OnScreen Review: "Spider-Man: Into the Spider-Verse"

We are living in a period where we’ve reached peak superhero. The market is saturated with movies as well as TV series that are based on comic books. As much as I enjoy most of them, even I am starting to feel a sense of superhero fatigue at the movie theater. However, Spider-Man: Into the Spider-Verse is a nice antidote to that creeping fatigue, bursting with creativity, a rich animation palette, and a willingness to get weird.

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OnScreen Review: "Boy Erased"

OnScreen Review: "Boy Erased"

Hollywood has long had this habit of studios putting out twin movies, films that have a similar theme within the same year or months apart from each other. Armageddon and Deep Impact, Mission To Mars and Red Planet, Girls Trip and Rough Night, This Is the End and The World’s End, the list goes on and on. This year, we’ve gotten twin movies out of adaptations of stories about gay conversion therapy. The Miseducation of Cameron Post was released late this summer, an adaptation of a novel.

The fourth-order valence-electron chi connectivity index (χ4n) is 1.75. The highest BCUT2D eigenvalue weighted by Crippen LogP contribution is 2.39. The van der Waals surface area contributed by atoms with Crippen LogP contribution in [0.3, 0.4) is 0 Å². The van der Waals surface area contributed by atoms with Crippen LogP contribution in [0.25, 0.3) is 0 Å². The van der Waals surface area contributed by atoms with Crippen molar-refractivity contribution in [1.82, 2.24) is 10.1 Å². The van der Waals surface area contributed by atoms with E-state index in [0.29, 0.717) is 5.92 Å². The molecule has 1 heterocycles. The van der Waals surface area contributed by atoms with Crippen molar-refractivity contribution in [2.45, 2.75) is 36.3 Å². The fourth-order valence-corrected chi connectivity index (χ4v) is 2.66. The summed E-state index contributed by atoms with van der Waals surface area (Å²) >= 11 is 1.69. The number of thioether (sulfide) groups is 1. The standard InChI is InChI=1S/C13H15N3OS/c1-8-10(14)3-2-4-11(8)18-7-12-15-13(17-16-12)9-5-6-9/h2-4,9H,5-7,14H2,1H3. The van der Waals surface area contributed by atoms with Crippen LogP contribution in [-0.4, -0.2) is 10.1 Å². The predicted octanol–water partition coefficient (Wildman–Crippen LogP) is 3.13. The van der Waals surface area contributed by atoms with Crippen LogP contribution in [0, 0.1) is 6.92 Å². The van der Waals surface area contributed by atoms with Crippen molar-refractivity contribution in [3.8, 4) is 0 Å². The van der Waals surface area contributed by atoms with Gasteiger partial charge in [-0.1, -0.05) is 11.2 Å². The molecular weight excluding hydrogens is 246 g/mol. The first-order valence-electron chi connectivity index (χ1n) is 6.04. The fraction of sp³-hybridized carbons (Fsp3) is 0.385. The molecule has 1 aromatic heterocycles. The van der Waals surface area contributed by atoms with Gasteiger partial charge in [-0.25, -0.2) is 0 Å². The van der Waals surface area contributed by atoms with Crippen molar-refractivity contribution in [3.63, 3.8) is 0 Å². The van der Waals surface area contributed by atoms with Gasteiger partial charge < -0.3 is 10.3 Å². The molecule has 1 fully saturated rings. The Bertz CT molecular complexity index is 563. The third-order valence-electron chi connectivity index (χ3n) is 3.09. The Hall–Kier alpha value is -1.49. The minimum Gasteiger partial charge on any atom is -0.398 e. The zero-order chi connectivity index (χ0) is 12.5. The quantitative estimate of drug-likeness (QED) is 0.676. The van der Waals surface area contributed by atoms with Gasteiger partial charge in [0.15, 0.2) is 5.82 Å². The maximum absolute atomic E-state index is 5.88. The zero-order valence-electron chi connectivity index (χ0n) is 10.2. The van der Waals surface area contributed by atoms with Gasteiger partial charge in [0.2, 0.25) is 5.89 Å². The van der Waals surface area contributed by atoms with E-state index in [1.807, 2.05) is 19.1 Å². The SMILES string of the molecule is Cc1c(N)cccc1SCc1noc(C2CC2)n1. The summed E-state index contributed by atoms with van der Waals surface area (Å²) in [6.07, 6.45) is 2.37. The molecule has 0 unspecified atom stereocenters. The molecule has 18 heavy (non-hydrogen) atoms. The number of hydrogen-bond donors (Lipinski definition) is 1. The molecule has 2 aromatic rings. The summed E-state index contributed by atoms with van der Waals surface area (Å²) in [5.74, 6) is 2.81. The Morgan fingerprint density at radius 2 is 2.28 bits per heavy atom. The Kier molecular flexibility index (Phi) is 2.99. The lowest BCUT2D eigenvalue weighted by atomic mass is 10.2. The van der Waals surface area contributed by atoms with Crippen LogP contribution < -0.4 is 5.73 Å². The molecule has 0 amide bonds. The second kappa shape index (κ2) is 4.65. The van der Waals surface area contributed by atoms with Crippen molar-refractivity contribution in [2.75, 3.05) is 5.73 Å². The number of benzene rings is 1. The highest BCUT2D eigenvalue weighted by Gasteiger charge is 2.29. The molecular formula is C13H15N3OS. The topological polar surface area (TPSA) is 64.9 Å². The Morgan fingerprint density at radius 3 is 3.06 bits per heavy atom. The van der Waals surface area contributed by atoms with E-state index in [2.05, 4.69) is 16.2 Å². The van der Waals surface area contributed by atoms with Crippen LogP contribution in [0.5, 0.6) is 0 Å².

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OnScreen Review: "Creed 2"

OnScreen Review: "Creed 2"

2015’s Creed was a highly enjoyable and highly successful expansion of the Rocky franchise from director Ryan Coogler. It featured Michael B. Jordan in the role of Adonis Creed, son of Apollo Creed, and Sylvester Stallone’s iconic Rocky sliding into the Mickey for Adonis. Sticking with a familiar formula but also finding ways to be newer and fresh, Creed II is a welcome next chapter.

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OnScreen Review: "Fantastic Beasts: The Crimes of Grindelwald"

OnScreen Review: "Fantastic Beasts: The Crimes of Grindelwald"